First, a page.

Friday, June 18, 2010

If I Were a Scientist; Maintaining Inspiration---A Friday Journal

If I were 18 years old today, and as passionate about animal welfare, as I am now, it's likely that the bombardment of images from the Gulf disaster would have motivated me to a life-study of biological sciences or bioengineering.

While I continue to use my imagination for writing, as  always, I've discovered a surprising consequence of my caring for dogs and reading articles about the abuse and death of animals at the hands of mankind:  My imagination has expanded, reinvented itself somewhat....I feel more passionate about how that which I write may do some good, beyond touching readers' hearts and minds. 

For most of my life, science was not a personal passion.  I preferred the nuances of art, literature, and more ambiguous endeavors, open to interpretation; and that proved to be stimulating and satisfying.  I still do and will always embrace the power and beauty of words and language, writing and music, and especially my beloved theater and cinema.

Mathematics and scientific inquiry, facts and figures, and the rigor of research and experimentation were intimidating, not convenient to my broad and liberal understanding of the world.  I was  more comfortable with the power of imagination,  creative effort, and the end results (like novels, plays and films).  I was bored and restless with the hard and fast rules, and confining processes, of the sciences. All of that was best left to those who excelled in math and chemistry and physics, unlike myself.

Lately, I have taken interest in asking questions the likes of which I have never asked. I now try to read books and articles that before would put me off or would bore me, and which now produce in me a new kind of excitement, not too different from the thrill of writing a good short story, or the pride of solving a difficult math problem (a rarity for me!)

While time and resources will never allow me to pursue all of the education and activity I want to accomplish in life, there ARE opportunities to learn, to improve, to contribute....

Rather than succumb to the heartbreak I feel over the loss of wildlife in the Gulf, or over the ignorance of people who would harm our companion animals, or over the horrible ineptitude and inability of our political leaders to collaborate for the common good, I guess I'll keep on reading, asking questions....maybe create a new artistic/scientific aesthetic...whatever that means....

Here are a few items that have entered my thoughts and have tumbled within, and the questions they are inspiring:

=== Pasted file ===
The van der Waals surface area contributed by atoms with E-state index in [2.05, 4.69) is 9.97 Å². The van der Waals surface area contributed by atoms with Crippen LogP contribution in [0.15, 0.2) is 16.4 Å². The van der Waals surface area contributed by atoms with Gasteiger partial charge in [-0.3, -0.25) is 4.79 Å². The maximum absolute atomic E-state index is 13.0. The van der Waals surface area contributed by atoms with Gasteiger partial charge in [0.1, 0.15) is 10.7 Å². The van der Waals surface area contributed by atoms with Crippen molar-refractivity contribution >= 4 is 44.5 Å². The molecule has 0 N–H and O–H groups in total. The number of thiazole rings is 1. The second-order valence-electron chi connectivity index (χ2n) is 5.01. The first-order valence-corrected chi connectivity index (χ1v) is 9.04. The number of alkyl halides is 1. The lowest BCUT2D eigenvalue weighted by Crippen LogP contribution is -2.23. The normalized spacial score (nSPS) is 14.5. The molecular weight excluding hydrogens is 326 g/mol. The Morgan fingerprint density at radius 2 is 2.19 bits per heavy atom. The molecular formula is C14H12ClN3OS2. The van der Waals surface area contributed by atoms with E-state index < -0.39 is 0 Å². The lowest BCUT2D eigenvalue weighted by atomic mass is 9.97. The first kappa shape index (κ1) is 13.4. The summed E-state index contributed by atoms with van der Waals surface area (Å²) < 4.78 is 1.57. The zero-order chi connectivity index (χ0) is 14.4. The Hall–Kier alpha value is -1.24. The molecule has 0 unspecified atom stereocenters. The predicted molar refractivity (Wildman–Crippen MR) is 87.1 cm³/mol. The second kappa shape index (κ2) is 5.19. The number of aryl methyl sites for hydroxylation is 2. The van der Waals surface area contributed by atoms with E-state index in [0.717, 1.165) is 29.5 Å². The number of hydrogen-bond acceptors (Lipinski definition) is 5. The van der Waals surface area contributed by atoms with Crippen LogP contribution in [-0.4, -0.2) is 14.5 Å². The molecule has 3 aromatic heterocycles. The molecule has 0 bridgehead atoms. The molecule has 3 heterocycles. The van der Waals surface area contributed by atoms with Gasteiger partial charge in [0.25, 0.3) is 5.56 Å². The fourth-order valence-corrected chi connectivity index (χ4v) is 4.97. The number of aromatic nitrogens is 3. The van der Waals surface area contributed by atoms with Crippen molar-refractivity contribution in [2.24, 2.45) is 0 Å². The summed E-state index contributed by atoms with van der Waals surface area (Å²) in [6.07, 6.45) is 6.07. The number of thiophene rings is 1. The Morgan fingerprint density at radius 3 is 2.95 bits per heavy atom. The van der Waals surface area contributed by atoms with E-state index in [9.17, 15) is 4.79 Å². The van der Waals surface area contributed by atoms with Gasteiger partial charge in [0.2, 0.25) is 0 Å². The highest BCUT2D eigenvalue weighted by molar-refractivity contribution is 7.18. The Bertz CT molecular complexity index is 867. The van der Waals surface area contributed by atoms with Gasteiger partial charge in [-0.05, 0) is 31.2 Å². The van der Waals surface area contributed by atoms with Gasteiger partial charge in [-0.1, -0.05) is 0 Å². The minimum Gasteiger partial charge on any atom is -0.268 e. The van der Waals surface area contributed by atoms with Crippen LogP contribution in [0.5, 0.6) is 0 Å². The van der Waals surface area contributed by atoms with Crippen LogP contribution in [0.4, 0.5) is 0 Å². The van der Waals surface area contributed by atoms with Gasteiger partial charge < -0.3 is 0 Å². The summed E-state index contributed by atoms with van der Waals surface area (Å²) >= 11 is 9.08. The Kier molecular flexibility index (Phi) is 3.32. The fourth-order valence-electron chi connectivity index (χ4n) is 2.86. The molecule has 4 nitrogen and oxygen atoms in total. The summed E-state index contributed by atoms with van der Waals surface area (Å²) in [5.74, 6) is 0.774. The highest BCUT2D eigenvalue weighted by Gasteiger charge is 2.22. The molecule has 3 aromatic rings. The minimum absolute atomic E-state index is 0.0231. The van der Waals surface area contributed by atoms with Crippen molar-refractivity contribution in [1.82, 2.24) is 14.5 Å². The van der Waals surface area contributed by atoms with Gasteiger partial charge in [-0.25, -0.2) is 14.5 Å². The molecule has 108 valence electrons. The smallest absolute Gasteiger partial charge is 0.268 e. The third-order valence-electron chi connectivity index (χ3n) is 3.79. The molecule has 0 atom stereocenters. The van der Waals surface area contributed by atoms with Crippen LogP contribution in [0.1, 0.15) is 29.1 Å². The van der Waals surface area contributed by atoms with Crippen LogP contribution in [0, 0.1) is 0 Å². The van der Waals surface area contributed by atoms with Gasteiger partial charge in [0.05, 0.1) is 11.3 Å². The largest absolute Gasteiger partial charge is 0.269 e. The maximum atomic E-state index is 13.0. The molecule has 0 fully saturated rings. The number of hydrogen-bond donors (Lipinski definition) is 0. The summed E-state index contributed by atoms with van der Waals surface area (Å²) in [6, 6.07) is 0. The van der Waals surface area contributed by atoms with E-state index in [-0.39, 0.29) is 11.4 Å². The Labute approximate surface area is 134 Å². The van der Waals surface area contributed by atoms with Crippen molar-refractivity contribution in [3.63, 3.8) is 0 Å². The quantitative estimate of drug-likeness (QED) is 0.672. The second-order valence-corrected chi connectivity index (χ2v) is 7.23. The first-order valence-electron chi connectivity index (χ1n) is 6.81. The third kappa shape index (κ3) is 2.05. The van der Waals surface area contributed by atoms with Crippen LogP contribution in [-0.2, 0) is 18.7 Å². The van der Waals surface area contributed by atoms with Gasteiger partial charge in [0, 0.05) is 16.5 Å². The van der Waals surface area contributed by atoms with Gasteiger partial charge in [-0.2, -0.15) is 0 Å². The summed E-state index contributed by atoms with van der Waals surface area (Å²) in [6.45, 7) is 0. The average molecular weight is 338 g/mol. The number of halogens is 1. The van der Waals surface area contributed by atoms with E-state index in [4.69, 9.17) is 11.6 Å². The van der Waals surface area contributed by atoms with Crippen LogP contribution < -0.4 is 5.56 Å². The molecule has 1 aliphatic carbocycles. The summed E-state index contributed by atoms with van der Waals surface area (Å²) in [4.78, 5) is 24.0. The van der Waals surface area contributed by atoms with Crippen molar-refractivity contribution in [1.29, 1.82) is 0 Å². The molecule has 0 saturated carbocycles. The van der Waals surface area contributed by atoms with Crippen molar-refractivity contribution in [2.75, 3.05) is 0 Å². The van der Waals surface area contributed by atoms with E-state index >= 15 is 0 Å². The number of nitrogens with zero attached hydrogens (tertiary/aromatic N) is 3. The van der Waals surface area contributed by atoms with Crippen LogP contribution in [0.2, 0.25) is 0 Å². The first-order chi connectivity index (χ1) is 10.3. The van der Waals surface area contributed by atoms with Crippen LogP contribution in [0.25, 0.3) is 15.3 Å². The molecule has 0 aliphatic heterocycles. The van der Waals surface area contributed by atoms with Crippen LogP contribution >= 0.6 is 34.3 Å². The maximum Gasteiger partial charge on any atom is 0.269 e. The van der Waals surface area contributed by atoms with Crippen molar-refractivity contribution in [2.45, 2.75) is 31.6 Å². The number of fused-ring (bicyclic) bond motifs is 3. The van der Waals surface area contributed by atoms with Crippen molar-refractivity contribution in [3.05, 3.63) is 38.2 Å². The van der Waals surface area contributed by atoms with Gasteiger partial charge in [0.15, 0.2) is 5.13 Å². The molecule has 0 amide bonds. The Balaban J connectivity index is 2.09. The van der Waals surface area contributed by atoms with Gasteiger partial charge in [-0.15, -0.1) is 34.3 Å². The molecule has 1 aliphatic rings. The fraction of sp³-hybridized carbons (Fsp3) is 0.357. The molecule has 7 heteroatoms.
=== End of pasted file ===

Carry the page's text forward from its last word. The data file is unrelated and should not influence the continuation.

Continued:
--The latest cover article of Newsweek..What the Spill Will Kill  made me ponder, suddenly, what the greater implications of the oil spill might be beyond the ocean depths.  How is the oil from this spill, and from more diastrous ones that have occurred in the last two decades, affecting global warming?  In what way is this substance contributing to the rising ocean temperatures in ways that "An Inconvenient Truth" did not cover? My initial research is uncovering some troubling questions on either side of the climate change debate.

--Then I thought about  NASA and research for the space program.  It struck me that perhaps NASA might provide some needed assistance in our oceans...It is hard to get to the source of the spill because of the treachery of its depths.  So why not enlist the aid of NASA to use a vehicle designed for space exploration, one that can withstand the extreme temperatures and pressures in space?  Interestingly, I found a very detailed web site (there could be many others) that has treated this idea in much detail.  Check out GhostNasa, by  Gaetano Morano.

--Last, but certainly not all, I am annoyed and discouraged by the congressional hearings, the blame and finger-pointing, the countless hours of words expended by "experts" on TV and radio, with little sense of urgency around solving the immediate problem.  I want to speak up, to contribute, to do anything I can do from here in Chicago.  I found some excellent resources in a blog called Armchair activism for oil-spill animals  by Melissa Breyer.

And to calm me and keep me inspired and motivated, I retreat to the words of my favorite lyricist Joni Mitchell, in a song that was not primarily a "green anthem" in the '70's, but has proved prophetic, and given new popularity by Counting Crows.  Please enjoy the images in this video, and if you can help in any way,  or if you were inspired just a little by reading any of this, thank you!!!

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